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DASH Diet Leads to Decreased Gestational Weight Gain

David Bai, PharmD
A randomized clinical trial in obese or overweight pregnant women evaluating the use of a modified diet regimen shows a beneficial effect of a modified Dietary Approach to Stop Hypertension (DASH) diet on gestation weight gain compared with usual care.
A randomized clinical trial in obese or overweight pregnant women evaluating the use of a modified diet regimen shows a beneficial effect of a modified Dietary Approach to Stop Hypertension (DASH) diet on gestation weight gain (GWG) compared with usual care.

Obesity in US women at reproductive age is very common and leads to increased GWG. Children born from obese mothers have an estimated risk of greater than 50% of being overweight themselves. Updated GWG guidelines from 2009 state of a goal of 7.0 to 11.5 kg for overweight women (BMI 25-30) and 5.0 to 9.1 kg for obese women (BMI >30).

It is common knowledge that a limitation in calories will help reduce weight, but also that prenatal women should maintain a healthy energy and nutritional intake. Thus, for the overweight population, a difference in diet may help decrease GWG. To help maintain guideline recommendations, a randomized controlled trial by Horn et al sought to determine if a DASH-type diet would limit GWG.

“We need to help these women, who make up the majority of pregnancies in the U.S, leverage this unique opportunity during their pregnancy to adopt a healthier diet and lifestyle plan that they can follow throughout pregnancy and, hopefully, post-partum,” said lead author Linda Van Horn, PhD, RD, professor of preventive medicine at Northwestern University Feinberg School of Medicine, in a statement. “These results show promise in harnessing modern technology to help a mom achieve those goals.”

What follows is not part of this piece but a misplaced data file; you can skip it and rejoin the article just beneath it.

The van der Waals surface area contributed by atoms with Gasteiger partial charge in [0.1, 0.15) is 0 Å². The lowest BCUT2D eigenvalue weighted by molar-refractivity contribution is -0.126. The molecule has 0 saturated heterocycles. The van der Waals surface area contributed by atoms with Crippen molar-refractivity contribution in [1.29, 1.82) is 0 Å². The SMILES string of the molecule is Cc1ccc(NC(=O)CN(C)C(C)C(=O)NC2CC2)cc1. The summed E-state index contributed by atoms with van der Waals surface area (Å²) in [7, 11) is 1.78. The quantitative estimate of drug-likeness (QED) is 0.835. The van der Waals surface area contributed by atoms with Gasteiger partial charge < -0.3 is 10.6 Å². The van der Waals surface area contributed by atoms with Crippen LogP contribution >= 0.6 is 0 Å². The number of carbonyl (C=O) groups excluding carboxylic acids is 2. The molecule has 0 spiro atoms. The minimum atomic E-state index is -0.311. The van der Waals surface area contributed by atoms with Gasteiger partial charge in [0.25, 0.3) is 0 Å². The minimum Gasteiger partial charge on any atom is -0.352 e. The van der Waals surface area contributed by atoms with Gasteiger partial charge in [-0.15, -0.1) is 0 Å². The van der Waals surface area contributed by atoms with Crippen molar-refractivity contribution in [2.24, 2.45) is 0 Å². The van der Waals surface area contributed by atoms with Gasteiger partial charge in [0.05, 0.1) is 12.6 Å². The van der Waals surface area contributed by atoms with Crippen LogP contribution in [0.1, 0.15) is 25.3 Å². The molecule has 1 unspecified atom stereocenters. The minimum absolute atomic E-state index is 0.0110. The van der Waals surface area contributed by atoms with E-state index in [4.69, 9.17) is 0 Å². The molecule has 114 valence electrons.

From 2012 to 2015, eligible obese or overweight pregnant women at gestation age <16 weeks were randomized to either receive a modified DASH-type diet (Mama-DASH) and lifestyle interventions or just usual care. The modified DASH diet included fish, skinless poultry, lean meat and vegetable proteins, whole grains, fruits, vegetables, legumes, and unsaturated fats. Avoidance of fish high in mercury and an increase in calcium-rich foods created a diet more suitable for the childbearing population. Patients in the DASH-type diet group also received a pedometer and were encouraged to have at least 30 minutes of activity or walk 10,000 steps a day. They were also encouraged to sleep between 7 to 9 hours daily.

At 35 weeks, the DASH-type diet group had a GWG of 10 kg while the usual care group had a GWG of 12 kg (P = .02). Most patients in both groups had GWG that exceeded GWG guidelines, but significantly less in the DASH-diet group (69% vs 85%, P = .004). Secondary outcomes such as blood pressure, gestational age at delivery, gestational diabetes, infant birth weight, and percentage of body weight, did not vary significantly between the 2 groups. Interestingly, cesarean section deliveries were more common among the DASH-diet group, exclusively with obese pregnant women (40% vs 27%, P = .03).

Aside from the increased cesarean section deliveries, patients in the DASH-diet group had significantly improved GWG compared with patients who only received usual care. Most importantly the lower GWG obtained from the modified DASH-diet did not lead to an increase in adverse events for the mother or the newborn. Diet seems to be an important factor to consider for pregnant women, and a healthy diet will lead to better nutrition quality.

“MOMFIT demonstrates the feasibility of counseling pregnant women in healthy diet and lifestyle behaviors through nutrition coaching using modern technology,” Van Horn said. She believes that this model could be effectively utilized in a clinical setting to help pregnant women achieve recommended weight-gain goals.

Reference

Horn VL, Peaceman A, Kwasny M, et al. Dietary approaches to stop hypertension diet and activity to limit gestational weight: maternal offspring metabolics family intervention trial, a technology enhanced randomized trial. Am J Prev Med. 2018;55(5):603-614. doi: 10.1016/j.amepre.2018.06.015.

 
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